- Free Essays, Term Papers & Book Notes

Consumer Product Safety Act

By:   •  Research Paper  •  917 Words  •  December 11, 2009  •  1,048 Views

Page 1 of 4

Essay title: Consumer Product Safety Act

Consumer Product Safety Act

The Consumer Product Safety Act states that any company that receives numerous complaints about a products defects must report these claims to the CPSA. According to the CPSA reporting responsibilities belong to manufacturers, importers, distributors and retailers of consumer products. Each is required to notify the Commission if it obtains information which reasonably supports the conclusion that a product fails to comply with a consumer product safety standard or banning regulation. Also if the product contains a defect which could create a substantial product hazard, creates an unreasonable risk of serious injury, or death to the consumer.

The Commission's interpretative regulation explains the company's obligations and those of the Commission.. This requires manufacturers of a consumer product to report to the Commission if a particular model of a consumer product is the subject of three civil actions that have been filed in Federal or State court, each suit alleges the involvement of that model in death or serious injury to the body. Then at least three of the actions will result in a final settlement involving the manufacturer; or in a judgment for the plaintiff within any one of the two year periods specified. The first two year period began to run on January 1, 1991 and ends on December 31, 1992. The second two year period starts on January 1, 1993; the third, on January 1, 1995; and so forth. Manufacturers must file a report within 30 days after the settlement or judgment in the third civil action to which the reporting requirement applies.

Why is the reporting required? The intent of Congress was to encourage widespread reporting of potential product hazards. Congress sought not only to have the Commission uncover substantial product hazards, but also to identify risks of injury which the Commission could attempt to prevent through its own efforts, such as information and education programs, safety labeling, and adoption of product safety standards. Although CPSC relies on sources other than company reports to identify substantial product hazards, reporting by companies is invaluable because firms often learn of product safety problems long before the Commission does. For this reason, any company involved in the manufacture, importation, distribution or sale of consumer products should develop a system of reviewing and maintaining consumer complaints, inquiries, product liability suits and comments on the products they handle.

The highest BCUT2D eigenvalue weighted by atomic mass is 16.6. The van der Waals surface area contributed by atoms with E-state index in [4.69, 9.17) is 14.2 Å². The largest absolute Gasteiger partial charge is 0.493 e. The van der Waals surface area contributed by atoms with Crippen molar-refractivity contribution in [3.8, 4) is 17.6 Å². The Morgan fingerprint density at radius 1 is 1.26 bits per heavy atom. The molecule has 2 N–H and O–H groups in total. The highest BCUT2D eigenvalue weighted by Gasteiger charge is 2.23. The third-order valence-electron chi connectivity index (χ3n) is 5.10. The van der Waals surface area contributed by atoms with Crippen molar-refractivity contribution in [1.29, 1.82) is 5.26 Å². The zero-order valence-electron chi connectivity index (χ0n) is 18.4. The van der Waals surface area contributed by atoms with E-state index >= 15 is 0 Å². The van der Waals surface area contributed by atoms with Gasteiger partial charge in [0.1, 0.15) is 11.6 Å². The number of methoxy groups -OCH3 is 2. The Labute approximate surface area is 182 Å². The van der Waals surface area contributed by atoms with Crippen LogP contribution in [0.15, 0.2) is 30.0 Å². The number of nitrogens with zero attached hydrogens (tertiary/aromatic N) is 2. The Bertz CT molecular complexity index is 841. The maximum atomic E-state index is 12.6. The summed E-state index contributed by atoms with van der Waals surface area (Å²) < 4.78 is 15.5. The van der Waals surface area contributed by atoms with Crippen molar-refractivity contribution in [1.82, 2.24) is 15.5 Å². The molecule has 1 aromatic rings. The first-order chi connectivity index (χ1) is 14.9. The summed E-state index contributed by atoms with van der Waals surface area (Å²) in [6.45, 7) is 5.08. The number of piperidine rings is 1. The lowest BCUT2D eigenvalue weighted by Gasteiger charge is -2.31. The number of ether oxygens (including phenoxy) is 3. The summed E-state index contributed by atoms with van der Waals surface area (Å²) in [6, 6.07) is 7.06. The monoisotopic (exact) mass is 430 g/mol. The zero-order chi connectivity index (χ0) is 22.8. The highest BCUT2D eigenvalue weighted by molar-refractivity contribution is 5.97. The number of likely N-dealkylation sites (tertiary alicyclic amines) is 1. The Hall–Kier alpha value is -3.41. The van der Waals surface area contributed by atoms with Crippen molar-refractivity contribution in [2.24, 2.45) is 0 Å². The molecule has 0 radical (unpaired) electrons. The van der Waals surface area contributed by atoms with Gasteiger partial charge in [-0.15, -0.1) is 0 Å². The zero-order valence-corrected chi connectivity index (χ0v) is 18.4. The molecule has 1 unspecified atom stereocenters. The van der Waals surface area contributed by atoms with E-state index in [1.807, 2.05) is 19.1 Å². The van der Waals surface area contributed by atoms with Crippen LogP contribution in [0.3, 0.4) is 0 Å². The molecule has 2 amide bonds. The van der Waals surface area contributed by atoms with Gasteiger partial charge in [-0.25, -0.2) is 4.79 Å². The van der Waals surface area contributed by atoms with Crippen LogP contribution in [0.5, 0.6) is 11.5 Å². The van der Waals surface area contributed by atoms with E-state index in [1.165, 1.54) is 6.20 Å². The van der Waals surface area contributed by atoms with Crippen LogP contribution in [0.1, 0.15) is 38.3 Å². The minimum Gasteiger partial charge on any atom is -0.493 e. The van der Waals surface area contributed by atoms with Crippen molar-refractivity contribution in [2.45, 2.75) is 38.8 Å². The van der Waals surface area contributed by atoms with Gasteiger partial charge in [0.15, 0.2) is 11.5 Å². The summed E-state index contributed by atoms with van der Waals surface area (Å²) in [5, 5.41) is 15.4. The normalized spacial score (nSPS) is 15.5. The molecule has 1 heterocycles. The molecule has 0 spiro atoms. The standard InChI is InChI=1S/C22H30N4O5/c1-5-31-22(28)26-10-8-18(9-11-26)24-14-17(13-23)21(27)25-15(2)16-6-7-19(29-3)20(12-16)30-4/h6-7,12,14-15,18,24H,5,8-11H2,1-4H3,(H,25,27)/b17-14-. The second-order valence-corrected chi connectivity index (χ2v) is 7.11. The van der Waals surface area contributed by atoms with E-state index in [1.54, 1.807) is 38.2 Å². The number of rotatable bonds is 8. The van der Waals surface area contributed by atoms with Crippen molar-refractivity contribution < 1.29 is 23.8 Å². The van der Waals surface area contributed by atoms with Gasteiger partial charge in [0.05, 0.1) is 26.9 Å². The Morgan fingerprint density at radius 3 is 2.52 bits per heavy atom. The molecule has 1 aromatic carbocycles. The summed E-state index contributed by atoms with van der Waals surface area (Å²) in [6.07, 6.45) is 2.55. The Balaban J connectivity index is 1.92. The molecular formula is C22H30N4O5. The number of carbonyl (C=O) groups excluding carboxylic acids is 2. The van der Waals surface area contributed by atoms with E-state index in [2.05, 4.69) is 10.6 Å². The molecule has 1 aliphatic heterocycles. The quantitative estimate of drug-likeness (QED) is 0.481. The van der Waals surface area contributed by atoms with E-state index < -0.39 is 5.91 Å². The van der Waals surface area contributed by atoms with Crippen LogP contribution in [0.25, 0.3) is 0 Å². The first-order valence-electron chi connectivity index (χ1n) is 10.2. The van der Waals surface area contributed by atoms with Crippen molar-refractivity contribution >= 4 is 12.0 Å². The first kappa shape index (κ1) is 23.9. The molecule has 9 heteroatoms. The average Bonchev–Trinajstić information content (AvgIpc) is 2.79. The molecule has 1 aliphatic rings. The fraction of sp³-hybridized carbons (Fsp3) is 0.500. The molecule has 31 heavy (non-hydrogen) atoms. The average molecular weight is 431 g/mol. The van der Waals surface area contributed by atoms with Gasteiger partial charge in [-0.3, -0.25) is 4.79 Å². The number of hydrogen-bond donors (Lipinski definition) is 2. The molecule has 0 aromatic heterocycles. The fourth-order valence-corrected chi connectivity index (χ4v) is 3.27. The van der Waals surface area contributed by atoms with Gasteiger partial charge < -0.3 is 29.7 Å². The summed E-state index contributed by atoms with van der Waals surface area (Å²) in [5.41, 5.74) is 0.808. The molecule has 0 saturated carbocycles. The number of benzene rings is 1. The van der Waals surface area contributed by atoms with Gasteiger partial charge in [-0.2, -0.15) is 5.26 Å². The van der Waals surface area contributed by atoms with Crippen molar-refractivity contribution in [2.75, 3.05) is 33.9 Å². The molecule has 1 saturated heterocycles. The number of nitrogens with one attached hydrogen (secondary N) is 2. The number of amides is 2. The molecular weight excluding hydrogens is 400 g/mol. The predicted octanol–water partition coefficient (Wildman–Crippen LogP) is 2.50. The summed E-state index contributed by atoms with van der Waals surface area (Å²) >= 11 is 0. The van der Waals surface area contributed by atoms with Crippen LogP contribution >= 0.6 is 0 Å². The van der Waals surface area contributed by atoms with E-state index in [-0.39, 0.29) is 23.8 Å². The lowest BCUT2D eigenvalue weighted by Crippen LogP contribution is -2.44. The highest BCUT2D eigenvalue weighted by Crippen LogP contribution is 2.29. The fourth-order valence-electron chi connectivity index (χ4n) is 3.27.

If a firm reports to the Commission it does not necessarily mean there is a substantial product hazard. The CPSC simply requires firms to report whenever a product fails to comply with a consumer product safety rule, fails to comply with a voluntary standard upon which the Commission has relied, contains a defect that could create a substantial product hazard, or creates an unreasonable risk of serious injury or death. Thus, a product does not need to actually create a substantial product hazard to fit the reporting requirement.

It is the Commission's view that a firm should take the first step of notifying the Commission when the information available to the company reasonably indicates that a report is required. It is in the company's interest to assign the responsibility of reporting to someone in executive authority. The individual's knowledge of the product and the reporting requirements are valid reasons for assigning the responsibility.

A company is considered to have knowledge of product safety information when such information is received by an employee or official of the firm who may reasonably be expected to be capable of appreciating the significance of that information.

Continue for 3 more pages »  •  Join now to read essay Consumer Product Safety Act and other term papers or research documents
Download as (for upgraded members)
Citation Generator

(2009, 12). Consumer Product Safety Act. Retrieved 12, 2009, from

"Consumer Product Safety Act" 12 2009. 2009. 12 2009 <>.

"Consumer Product Safety Act.", 12 2009. Web. 12 2009. <>.

"Consumer Product Safety Act." 12, 2009. Accessed 12, 2009.